Fantasy football wish list 2019: Washington Redskins | Fantasy Football News, Rankings and Projections | PFF

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Fantasy football wish list 2019: Washington Redskins

Baltimore, MD, USA; Washington Redskins running back Adrian Peterson (26) watches the scoreboard during the National Anthem prior to the game against the Baltimore Ravens at M&T Bank Stadium. Mandatory Credit: Mitch Stringer-USA TODAY Sports

(As we head into the 2019 fantasy football season, we’re taking a trip around the league to identify the offseason moves we’d most like to see each team make for fantasy purposes. Today: Washington)

It feels like ancient history now that Washington started 6-3 and went into the final seven weeks of the season easily controlling their own destiny in the NFC East. Injuries started piling up (and it was a big pile), the team went 1-6 the rest of the way, the Washington not only missed the playoffs, but they were three games out of the division lead and on their fourth quarterback when all was said and done.

None of that is to say Washington was particularly close to being a great team, however. It had a competent enough defense (its 79.7 overall PFF defense grade was middle of the pack), but the offense was lacking. Adrian Peterson, an emergency signee in the preseason, more than held his own, but the team’s receivers were a big disappointment, as was high-profile offseason acquisition Alex Smith. And Smith’s ugly midseason injury threatens not only to keep him out for the start of training camp, there is legitimate question whether he’ll play at all in 2019 … or ever again.

So there are plenty of moves for Washington to make. Here are three suggestions.

(Keep up with the whole offseason wish list series here.)

Three offseason moves we want to see for Washington

For the love of god, find a way to stay healthy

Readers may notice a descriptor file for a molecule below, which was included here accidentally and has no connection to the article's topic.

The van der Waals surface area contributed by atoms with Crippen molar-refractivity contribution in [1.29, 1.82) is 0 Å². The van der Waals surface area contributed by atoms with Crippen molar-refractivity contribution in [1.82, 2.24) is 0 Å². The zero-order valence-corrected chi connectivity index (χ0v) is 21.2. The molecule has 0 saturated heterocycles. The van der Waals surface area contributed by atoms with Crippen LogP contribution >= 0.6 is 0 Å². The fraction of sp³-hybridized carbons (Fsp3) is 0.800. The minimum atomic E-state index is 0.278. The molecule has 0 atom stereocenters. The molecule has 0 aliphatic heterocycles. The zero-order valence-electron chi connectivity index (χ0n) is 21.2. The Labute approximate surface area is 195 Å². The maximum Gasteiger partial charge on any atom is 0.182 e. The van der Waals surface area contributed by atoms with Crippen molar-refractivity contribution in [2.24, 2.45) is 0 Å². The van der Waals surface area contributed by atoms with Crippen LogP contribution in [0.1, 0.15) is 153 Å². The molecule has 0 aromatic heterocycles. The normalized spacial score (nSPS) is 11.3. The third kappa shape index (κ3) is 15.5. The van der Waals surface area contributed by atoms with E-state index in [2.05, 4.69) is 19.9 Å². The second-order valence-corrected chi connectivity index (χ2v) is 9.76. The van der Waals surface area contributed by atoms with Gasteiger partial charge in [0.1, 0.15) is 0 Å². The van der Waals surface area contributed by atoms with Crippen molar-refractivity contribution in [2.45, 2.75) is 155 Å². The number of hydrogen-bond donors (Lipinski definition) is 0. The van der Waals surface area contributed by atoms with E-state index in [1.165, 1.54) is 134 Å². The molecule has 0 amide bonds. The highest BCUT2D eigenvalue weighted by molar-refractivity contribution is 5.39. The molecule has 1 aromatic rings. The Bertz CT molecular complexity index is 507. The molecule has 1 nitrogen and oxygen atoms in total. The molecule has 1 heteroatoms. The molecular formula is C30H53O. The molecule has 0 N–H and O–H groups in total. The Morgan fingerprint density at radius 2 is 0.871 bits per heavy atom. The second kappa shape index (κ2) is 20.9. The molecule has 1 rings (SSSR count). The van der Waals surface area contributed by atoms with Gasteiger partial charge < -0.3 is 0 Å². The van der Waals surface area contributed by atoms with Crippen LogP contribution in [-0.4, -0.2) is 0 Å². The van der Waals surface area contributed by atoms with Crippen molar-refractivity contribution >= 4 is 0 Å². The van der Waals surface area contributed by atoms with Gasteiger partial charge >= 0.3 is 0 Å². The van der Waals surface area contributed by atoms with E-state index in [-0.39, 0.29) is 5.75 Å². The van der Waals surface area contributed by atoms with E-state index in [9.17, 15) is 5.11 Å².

Washington lost the most player-games to injured reserve in 2018 … after being just as injury-bit in 2017. Rookie running back Derrius Guice didn’t even make it to the start of his first year before tearing his ACL, and Smith and Colt McCoy were lost for the year as well. Free agent receiver Paul Richardson only played seven games before getting hurt. Jordan Reed couldn’t stay healthy (again). Worst, the team was down to finding stray turnstiles to slot into the offensive line as players went down over and over (and over). If the team can’t find a way to keep its best players on the field, then all the offseason moves in the world won’t matter. Health is top priority for Washington in 2019, one way or another.

Sign Teddy Bridgewater

Everyone wants Smith to make a full recovery. But at this point, anything you get from him in the near-to-intermediate future is a luxury. Washington should proceed as though the team has no quarterback, and that means bringing in Bridgewater this offseason as a free agent signing. Bridgewater has easily the highest ceiling of the available free agents. He has one of the lowest floors, as well, if he can’t regain the promise he showed in Minnesota, but for a Washington team that has high aspirations, the ceiling is what to look for.

Draft offensive linemen

The Washington offensive line situation in 2018 would have been comical if it hadn’t been so depressing. Center Chase Roullier was the only lineman to top 1,000 snaps on the season; nine different players saw at least 200. Six different guys landed on IR. Players were signed of the “Oh yeah, I’ve heard of him once” vintage. Over the whole season, Washington’s pass-blocking and run-blocking grades were actually respectable, all things considered, but both definitely tailed off as the season went on, indicative of the battle of attrition the team was definitely losing.

Getting the key linemen healthy (see above) is the main point here, but if any team desperately need O-line depth in 2019, it’s this Washington franchise. The team only has five picks in the seven rounds of this year’s draft, but does have each of its first three picks still, and there should be some serious O-line attention paid with some of them.

Tackle Lifes financial Challenges. Western Southern Financial Group.

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